Aaron Tucker

Aaron Tucker is one of the creators of ChessBard

This interview follows up on a post from last month about the digital poetry generator ChessBard. It was conducted over email.

E Martin Nolan: I suck at chess. But the poem I made by playing the ChessBard intrigues me. The first time I “poetified” the game, the poem ended with the line, “mate conqueringly all boxes hidden.” Another iteration of the game included the line, “binary butt blends behind binary.” This made me wonder about the amount of control you as designers had here. For you, what’s the most interesting thing about the way the ChessBard works? Is there anything in the process that has surprised you?

Aaron Tucker: We’ve tried to generate a machine that needs no editing and takes as much of the control away from Jody and I as possible. Largely, this meant getting the language templates that the ChessBard is using (in combination with the source poems and more complex word pools) to best reflect “literate” (and interesting!) results. After the first few iterations of this project it became very apparent that simply filling in “NOUN ADVERB VERB NOUN” only worked with certain verb forms and certain noun forms—a player notices now that the verbs only show up in simple present tense and nouns are only ever singular; similarly, we had to cut certain conjunctions and other words out of the language pool, as they were creating “disrupted” poems. The nuts and bolts of this process can be found at our project description. Earlier versions of the machine can be found in our archive.

Jody Miller: Building off that, typically, when I am surprised (as a programmer) by the output of my programs, it’s a bad thing. In this case, it’s wonderful. Between the two of us, we know every single thing about the mechanisms underlying the ChessBard, and still it retains this capacity to generate surprising poems.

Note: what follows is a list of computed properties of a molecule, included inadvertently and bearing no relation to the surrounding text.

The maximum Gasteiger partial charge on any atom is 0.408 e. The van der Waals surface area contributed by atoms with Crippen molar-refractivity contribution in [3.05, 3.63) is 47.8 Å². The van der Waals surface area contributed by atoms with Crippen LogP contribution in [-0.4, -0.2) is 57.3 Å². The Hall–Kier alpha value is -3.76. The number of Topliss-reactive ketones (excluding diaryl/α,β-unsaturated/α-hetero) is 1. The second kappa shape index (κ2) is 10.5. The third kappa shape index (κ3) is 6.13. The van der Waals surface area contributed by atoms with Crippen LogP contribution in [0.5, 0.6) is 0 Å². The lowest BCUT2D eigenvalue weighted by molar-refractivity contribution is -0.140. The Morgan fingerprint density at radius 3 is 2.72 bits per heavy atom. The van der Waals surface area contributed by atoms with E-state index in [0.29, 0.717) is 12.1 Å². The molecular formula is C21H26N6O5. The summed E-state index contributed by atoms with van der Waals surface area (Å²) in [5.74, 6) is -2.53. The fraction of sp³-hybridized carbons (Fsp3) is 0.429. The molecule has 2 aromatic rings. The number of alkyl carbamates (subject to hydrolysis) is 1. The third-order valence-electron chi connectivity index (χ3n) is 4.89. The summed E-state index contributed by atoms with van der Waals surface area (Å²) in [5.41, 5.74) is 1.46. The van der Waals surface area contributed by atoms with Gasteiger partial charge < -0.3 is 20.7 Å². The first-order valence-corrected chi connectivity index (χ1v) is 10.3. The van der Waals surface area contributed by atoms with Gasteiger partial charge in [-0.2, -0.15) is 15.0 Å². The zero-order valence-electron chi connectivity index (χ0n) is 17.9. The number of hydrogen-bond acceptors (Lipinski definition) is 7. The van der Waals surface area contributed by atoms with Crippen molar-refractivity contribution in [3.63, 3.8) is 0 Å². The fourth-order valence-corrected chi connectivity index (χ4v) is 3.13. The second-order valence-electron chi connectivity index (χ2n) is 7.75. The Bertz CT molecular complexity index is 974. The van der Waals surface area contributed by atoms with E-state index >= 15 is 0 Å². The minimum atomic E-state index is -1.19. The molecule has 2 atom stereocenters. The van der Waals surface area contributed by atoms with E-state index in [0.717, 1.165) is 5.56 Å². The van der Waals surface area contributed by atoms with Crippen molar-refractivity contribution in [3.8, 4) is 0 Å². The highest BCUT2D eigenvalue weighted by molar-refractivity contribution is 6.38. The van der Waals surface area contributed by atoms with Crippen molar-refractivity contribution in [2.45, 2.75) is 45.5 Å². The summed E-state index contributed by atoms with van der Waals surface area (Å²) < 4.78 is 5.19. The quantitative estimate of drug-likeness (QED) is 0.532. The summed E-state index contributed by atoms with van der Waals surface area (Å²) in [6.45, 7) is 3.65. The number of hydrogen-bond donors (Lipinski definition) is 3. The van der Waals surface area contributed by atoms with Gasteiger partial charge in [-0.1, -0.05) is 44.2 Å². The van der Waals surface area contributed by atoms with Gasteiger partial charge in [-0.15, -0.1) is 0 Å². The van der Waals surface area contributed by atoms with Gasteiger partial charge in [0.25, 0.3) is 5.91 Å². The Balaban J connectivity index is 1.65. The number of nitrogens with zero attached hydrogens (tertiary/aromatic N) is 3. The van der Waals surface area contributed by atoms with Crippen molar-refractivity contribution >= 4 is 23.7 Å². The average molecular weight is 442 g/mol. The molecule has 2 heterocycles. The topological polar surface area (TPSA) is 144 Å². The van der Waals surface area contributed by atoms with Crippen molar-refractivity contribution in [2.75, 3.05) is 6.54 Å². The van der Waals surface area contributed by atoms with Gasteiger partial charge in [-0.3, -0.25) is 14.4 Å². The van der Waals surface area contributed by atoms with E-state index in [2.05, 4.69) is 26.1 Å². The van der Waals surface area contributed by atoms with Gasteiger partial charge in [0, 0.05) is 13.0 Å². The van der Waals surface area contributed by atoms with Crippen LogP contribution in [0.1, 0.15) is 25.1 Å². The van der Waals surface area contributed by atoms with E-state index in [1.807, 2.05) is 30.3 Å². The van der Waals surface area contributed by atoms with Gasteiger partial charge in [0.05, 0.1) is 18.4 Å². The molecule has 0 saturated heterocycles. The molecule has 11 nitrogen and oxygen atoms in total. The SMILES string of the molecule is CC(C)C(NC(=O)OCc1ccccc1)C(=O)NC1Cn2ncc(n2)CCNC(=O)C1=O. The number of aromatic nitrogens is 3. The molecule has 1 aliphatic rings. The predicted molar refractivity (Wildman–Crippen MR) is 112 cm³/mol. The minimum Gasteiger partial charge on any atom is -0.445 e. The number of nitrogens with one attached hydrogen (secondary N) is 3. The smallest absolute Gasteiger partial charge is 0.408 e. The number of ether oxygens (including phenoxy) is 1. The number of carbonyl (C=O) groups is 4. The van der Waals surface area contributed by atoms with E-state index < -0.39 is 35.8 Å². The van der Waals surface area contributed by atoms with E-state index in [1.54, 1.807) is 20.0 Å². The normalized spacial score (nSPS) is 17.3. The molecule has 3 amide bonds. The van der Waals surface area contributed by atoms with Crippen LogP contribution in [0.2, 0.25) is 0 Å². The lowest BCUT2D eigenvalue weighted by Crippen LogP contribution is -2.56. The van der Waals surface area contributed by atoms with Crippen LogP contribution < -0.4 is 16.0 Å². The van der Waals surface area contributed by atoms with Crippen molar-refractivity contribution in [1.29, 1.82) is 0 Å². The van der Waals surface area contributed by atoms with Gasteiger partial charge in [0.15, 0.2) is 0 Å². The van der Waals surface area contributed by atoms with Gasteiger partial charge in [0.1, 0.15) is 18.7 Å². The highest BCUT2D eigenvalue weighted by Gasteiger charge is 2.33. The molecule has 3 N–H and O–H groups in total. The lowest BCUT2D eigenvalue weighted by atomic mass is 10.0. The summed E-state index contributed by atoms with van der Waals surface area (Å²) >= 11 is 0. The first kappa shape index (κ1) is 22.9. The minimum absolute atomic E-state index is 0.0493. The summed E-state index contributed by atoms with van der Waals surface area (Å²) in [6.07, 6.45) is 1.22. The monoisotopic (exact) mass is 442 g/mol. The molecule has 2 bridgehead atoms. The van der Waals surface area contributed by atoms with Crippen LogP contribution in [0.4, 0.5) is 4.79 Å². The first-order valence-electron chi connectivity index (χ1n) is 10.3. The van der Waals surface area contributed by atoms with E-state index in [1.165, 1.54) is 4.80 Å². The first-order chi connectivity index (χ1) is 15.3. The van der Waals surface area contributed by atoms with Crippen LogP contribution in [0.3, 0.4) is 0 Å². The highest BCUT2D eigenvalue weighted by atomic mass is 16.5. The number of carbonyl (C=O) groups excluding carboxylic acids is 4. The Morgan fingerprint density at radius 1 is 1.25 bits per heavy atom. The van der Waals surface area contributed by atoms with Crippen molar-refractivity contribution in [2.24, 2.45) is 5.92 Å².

AT: It’s true! Despite all the time we’ve spent in the guts of the thing, the poems produced are quite often startling in how they often link together, line to line, stanza to stanza. There are always hilarious and delightful phrases, but the most satisfying poems are the ones that somehow drag the same thought or vocabulary all the way through. As Bill Chamberlain wrote about Racter, it gives the appearance of thinking. Or maybe it is thinking! Like Racter, the ChessBard is often a surprisingly whimsical poet.

EMN: I’m stuck on the word “thinking” here. Is the “delightful” or “whimsical” nature of the poems the result of your programming, or is that a limit of the kind of thinking a program like this can do? That is, is there an inevitably limited tonal range for the ChessBard based on the random nature of its compositional process? Has it created many sad, or moving, poems? We might be getting into Yoshimi Battles the Pink Robots territory here, but could you design it to make sad poems?

AT: Well, the process itself is not really that random—it has a strict set of rules and templates and pools that is governed by computer code, which is itself is very unforgiving of ambiguity or randomness, and the poems have to pull from all that in very specific ways.

JM: And there certainly are some design limitations affecting the poems the ChessBard can generate in its current incarnation. There are indeed a fixed set of stanza templates, and a fixed word set to draw from.